At about 26 minutes, 38 seconds into Google’s latest Q&A webmaster session, Google’s John Mueller (Search Advocate), addressed a question. Apparently, the person who asked this question has interactions with affiliates. They may be an affiliate manager, business owner and/or vendor.
Their question was, “What’s the best practice when dealing with affiliate backlinks?”
They went on to explain their situation: “We’ve sent the guidelines that the link should be no followed [rel nofollow] and [rel] sponsored, but not all sites respect them or even have knowledge.”
(The wording above said nofollow and sponsored, but really, I think only one of these attributes is read in a line of code, so you probably only need to use one of the two. I wrote about rel nofollow and rel sponsored in this article: ATTN: Affiliate Marketers and Linkbuilders: Google Announces New Link Update.)
Anyway, the person asked further, “Would disallowing googlebot from crawling those affiliate parameters help or hurt in any way? Do we need to disavow those links?”
John Mueller said, “So, yeah, it sounds like your website [is one] where other people link to as affiliates, and from our point of view, we kind of understand that you can’t get everyone to do the right thing with regards to affiliate links, but we really want to make sure that at least the things that you’re publishing or you’re saying on your side matches what our guidelines are saying.”
So, that’s a bit of a relief. Focus on what you can control, which is your site.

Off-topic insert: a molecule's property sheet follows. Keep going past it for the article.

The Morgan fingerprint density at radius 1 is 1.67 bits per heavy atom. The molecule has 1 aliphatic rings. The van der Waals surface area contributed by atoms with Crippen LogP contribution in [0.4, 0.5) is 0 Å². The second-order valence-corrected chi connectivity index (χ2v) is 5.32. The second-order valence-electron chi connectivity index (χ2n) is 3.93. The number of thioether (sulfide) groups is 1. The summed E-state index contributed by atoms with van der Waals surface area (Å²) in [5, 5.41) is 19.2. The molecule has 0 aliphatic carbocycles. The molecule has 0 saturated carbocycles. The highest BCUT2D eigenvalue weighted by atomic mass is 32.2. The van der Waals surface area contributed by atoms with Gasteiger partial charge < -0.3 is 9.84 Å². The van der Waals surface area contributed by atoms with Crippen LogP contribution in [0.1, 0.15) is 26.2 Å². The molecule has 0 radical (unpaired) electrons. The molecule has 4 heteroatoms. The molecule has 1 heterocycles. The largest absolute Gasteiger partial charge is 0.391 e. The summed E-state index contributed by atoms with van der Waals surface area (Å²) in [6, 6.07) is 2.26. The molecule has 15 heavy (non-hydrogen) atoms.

John continued: “So it sounds like you’ve sent the guidelines that people should be using nofollow and maybe…[some] of your users or people linking to you are following those guidelines, and from my point of view, I think that’s fine.”
Confirmation of what he said earlier. Good.
What About Disallowing Crawling of Affiliate Parameters?
John said, “With regards to disallowing crawling of the affiliate parameters, I think that’s a bad idea because that will result in those pages being indexed without any content….I think the best approach is almost really just to focus on normal canonicalization for something like that.”
Canonicalization, if I understood what John said, “wouldn’t affect how…the value of those links is being passed on.”
John gave an example of what he’s seen some sites do: “What I’ve seen some sites do is set up almost like an affiliate domain that is separate that is blocked from crawling and indexing or just blocked from crawling, and then redirects to your actual website.
“I think for really large-scale affiliate sites, that can make sense but for the average website, that’s probably overkill and not something to worry about.”
What I think John is talking about is setting up a redirect domain, so that traffic that goes to that domain will be taken to your actual domain (and site). This way, any signals from links going to the uncrawled site won’t pass those signals on to your real site.
But I think there’s a catch-22 here: your site may be protected from bad links, but what about the good links? Good links can help boost your site in the search results, so you might be missing out on this.
Should You Disavow Links Coming to Your Site?
John said, “Regarding disavowing these links, usually that’s really kind of hard to do.
“If it’s just like…10, 20, 30 of…the people linking to you are not following your…recommendations, kind of keeping track of that. I think [it] is almost too much work.”
Give the Right Recommendations, and Hopefully, Most Will Follow Them
Right after that, John said, “So in short, I think if you’re giving the right recommendations, if a significant part of your users is following those recommendations, then i think you should be fine. I don’t think you need to do anything special past that.”